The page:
UK High Court issues injunction in revenge porn case: J.P.H v XYZ

October 22, 2015 |

On Saturday 10 October 2015 in J.P.H v X.Y.Z [2015] EWHC 2871 the High Court, Queens Bench Division, per Justice Popplewell granted a non disclosure order restraining the publication of images and information in a revenge porn case.

Facts

JPH is described as a successful professional actor who was in a relationship with XYZ for a number of months. During the relationship there was a number of photographs and videos taken on JPH’s devices portraying nudity and sexual activity.

The critical events were described in paragraph [2] of the decision.  On the afternoon and early evening of Friday 9 October 2015, XYZ threatened JPH that the images would be posted on social media and/or to cause them to be published in magazines.  XYZ’s motive was revenge for JPH ending the relationship to an end and “..it is to be inferred, with a possible view to persuading JPH to resume the relationship.” XYZ emailed  a former partner of JPH wherein it set out raphic details of JPH’s alleged sexual activity whilst in a relationship with XYZ. XYZ followed this up by sending two explicit videos. XYZ advised JPH that locked files with copies of the images had been lodged with two unidentified friends who would be authorised to cause them to be published should the police become involved.

On the morning of Saturday 10 October 2015  a small number of the still images appeared on a website which, it was inferred had been posted by or at the instigation of XYZ. By the time of the hearing JPH had succeeded in removing them from the site [3].

The application was made without notice because XYZ’s conduct justified the belief that if prior notice were given there was a real risk that disclosure would occur before the hearing could take place so as to defeat its purpose [4].

Decision

The Court found there is

“..cogent, credible and as yet uncontradicted evidence that the photographs and videos were taken in circumstances where JPH has a strong case for asserting that he had a reasonable expectation of privacy and in circumstances attracting confidentiality.”

As such his rights  under Article 8 of the European Convention on Human Rights was engaged [7]. While his Honour acknowledged the need to balance the right to freedom of expression he was satisfied that the balance comes down firmly in favour of protection of JPH’s Article 8 rights” because the images and information involved:

intimate, graphic and sexually explicit material of a highly sensitive and personal nature

His Honour found that, at [8]:

    the effect of the disclosure would be highly damaging emotionally and financially and that damages would not be an adequate remedy;

  • there was no discernible public interest in publication of the images or information and that the disclosure would contribute anything to a debate of general interest in a democratic society.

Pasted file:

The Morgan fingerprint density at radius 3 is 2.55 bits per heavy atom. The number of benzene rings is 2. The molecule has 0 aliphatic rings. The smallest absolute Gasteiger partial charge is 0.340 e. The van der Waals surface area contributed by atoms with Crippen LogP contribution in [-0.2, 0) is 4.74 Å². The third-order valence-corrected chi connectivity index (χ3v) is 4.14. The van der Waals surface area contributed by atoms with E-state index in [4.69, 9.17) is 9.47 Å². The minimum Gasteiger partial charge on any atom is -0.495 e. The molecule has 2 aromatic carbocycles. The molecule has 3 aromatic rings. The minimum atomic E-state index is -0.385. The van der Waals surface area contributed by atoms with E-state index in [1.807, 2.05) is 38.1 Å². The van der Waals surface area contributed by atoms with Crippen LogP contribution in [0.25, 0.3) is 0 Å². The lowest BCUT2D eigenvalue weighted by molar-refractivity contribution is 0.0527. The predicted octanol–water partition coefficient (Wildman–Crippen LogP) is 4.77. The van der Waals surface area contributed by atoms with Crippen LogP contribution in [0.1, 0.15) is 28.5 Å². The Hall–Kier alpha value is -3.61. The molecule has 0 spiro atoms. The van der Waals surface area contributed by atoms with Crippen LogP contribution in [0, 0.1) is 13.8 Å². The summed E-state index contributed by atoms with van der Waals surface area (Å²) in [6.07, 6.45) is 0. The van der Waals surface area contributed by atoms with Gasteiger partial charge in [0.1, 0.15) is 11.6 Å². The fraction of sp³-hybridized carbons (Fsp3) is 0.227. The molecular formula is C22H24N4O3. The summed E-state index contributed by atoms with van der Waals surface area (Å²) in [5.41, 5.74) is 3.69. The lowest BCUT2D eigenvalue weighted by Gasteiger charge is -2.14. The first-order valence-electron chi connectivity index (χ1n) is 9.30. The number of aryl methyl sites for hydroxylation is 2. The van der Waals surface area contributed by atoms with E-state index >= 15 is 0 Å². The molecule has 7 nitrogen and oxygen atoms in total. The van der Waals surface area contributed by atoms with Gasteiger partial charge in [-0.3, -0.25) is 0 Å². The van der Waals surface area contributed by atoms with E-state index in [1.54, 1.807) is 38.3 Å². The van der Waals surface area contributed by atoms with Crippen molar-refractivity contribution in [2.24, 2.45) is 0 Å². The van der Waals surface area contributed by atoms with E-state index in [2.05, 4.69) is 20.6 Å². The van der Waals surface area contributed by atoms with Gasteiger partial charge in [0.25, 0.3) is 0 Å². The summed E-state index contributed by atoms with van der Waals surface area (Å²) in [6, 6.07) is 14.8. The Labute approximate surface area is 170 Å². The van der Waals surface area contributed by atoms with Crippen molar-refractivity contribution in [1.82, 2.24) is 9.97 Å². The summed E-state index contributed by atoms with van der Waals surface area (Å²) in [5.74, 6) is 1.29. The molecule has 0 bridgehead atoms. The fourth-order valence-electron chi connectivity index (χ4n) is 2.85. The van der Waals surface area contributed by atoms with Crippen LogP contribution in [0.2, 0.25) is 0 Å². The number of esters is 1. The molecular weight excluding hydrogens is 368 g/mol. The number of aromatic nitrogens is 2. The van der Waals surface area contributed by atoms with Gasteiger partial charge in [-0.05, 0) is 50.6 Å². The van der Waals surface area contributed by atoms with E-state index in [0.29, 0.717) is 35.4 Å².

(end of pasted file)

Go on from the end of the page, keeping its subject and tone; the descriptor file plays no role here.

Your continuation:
• an argument for protection of XYZ’ s rights of freedom of expression in publishing images which portray XYZ  carries little weight when the threatened publication is motivated by revenge and possibly blackmail.
  • the fact that the limited disclosure made to JPH’s former partner, the two holders of the files and briefly on one website on Saturday morning, is no reason for declining to make the order. The material is not currently in the public domain and the limited distribution has not come close to the stage where there is no longer any privacy interest left to be protected.

If the injunction was not granted the Court the material would likely be widely disseminated and be difficult to contain or withdraw from the public domain [9].

Finally the court ordered:

  • XYZ to provide information to JPH’s solicitors comprising details of any third party to whom the information had already been passed and any internet sites on which it had already been posted. This required identification of the two alleged holders of files of the material, as well as that of anyone else to whom XYZ had already passed the material. XYZ had to provide this information within one hour of the order coming to XYZ’s attention. This was to minimise the risk of publication by third parties and maximise the ability of JPH to contain the scope and effect of any such publication[11].
  • dispensing with personal service of the order and providing that good service be effected by sending it to an email address which there was good reason to believe would bring it swiftly to XYZ’s notice. This was to meet the risk that if XYZ became aware of the application or the existence of an order before it was possible to effect personal service of the order XYZ might fail to comply without being amenable to committal proceedings for contempt of court [12]

ISSUE

The UK courts are becoming quite proficient in granting injunctions preventing the dissemination of salacious material.  The media culture is quite aggressive there, not there isn’t a sensational strain in the Australian media.  This decision is both interesting in the analysis of dealing with a threat of revenge porn but also in the fast tracking of service of the orders, by email, and orders requiring the defendant to identify the names of persons who held the incriminating material.  This tracing exercise is critical when the need to locate and secure the material must be done expeditiously.

 

One Response to “UK High Court issues injunction in revenge porn case: J.P.H v XYZ”

  1. UK High Court issues injunction in revenge porn case: J.P.H v XYZ | Australian Law Blogs

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